Thundersnow in MN

RE: Una’s column

Lisa H. needs to pay more attention. I just verified with my uncle in Minneapolis that the twin cities just had a spot of thundersnow in early January.

Bonus: RealAudio from Minnesota Public Radio interview with a guy who studies thundersnow. From 11/2003.

Betcha never thought you’d get corroboration on thundersnow from a guy in central Alabama, didja?

In March of 1993, a freak snowstorm hit the southeastern U.S. In Alabama, where I live, we got more than a foot of snow. During the storm, we experienced both thunder and lightning.

In defense of Lisa H., her question was asked quite a bit before that time - in January of 2001. You couldn’t know that because we don’t often list the date we received the query. :slight_smile:

I also experienced thundersnow in Nashville. That’s been about twenty years and I don’t recall how much snow we got, but we did have thunder and lightening while it was snowing. Until that moment, I didn’t know there was such a thing. I think Nashville’s lakes are man-made and we are a little hilly but not mountainous.

I’ve encountered thundersnow twice. Central Ohio in 1995, and this year, in a northern suburb of Detroit, just before the holidays. Glad to know it’s can really happen.

Wow. Great turnaround time :smiley:

Anyhow, as my uncle told me and the MPR clip verifies, thundersnow is more common up around Duluth but is far from unheard of in the twin cities area.

And as long as we’re all sharing experiences, I’ve seen it quite a few times actually. Once or twice in the DC area, and O(once a year) since I came to New Haven, CT.

Hmphf. Cecil gets in around 20 reasonable questions each week, after we discard the spam and nonsense (“Does my boyfriend still love me?”)… and we try to respond to the people who ask questions already answered by Cecil, Staff Reports,,, the dictionary, etc. Then we’ve got around 20 potential questions each week, give or take half a dozen. Cecil answers one and Staff answers one, sometimes two, per week.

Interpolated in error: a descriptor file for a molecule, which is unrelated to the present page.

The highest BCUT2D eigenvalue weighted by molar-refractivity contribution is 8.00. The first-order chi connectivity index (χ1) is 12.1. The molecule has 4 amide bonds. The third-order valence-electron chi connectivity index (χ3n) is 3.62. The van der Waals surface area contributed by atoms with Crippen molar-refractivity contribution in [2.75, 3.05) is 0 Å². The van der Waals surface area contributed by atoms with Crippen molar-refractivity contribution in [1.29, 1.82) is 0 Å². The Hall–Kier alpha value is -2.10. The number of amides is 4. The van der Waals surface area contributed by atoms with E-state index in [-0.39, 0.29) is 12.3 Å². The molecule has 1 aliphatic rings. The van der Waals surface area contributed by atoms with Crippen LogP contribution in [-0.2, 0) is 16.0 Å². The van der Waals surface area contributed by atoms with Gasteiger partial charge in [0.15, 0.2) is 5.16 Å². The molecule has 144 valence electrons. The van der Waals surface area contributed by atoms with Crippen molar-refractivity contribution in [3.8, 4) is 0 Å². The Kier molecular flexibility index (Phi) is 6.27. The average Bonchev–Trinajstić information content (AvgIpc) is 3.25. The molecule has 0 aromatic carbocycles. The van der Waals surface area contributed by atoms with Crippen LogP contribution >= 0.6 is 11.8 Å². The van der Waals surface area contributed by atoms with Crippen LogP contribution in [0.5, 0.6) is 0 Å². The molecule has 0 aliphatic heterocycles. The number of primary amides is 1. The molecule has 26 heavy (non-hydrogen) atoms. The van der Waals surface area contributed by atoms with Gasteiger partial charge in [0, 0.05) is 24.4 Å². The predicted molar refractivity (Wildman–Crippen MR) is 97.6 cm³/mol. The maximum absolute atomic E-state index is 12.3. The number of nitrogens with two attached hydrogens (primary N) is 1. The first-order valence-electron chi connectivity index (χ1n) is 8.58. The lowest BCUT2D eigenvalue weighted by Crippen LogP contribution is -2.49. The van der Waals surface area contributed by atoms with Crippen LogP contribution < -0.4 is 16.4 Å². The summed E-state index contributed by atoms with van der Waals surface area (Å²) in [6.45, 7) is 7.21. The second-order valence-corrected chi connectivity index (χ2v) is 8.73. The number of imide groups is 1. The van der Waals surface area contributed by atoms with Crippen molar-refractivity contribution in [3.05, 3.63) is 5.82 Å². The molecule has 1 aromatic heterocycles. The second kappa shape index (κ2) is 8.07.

That leaves a large backlog. When the SDSAB get bored, they look through the old questions – this one was asked before Una so brilliantly joined the SDSAB. So, old questions aren’t lost and don’t fade away. They just sit there, hopeful.

That’s a beautiful description Dex. Why am I picturing a stop action movie with Burl Ives as a snowman talking about Cecil, the “Island of Lost Questions” and the Abominable Troll? (::deep prospector voice:: Trolls bounce! ::/dpv:: ). Oh, let’s add Una the Elf. (“I don’t want to make toys. I want to work evaluating coal fired power plants around the world.”)*

Regarding Lisa’s question and Una’s response, just last November I heard some thundersnow in a northwest Twin Cities suburb. It may have been the first time I’ve ever heard thunder during snow, at least it’s uncommon enough to have been memorable. (But if it wasn’t the first time, then previous times would not have been memorable… :confused: I’ve really got to stop thinking so hard. :smack: )

  • I hope I at least got this somewhat close.

Another person that has experienced thundersnow chiming in…in of all places, Southern California.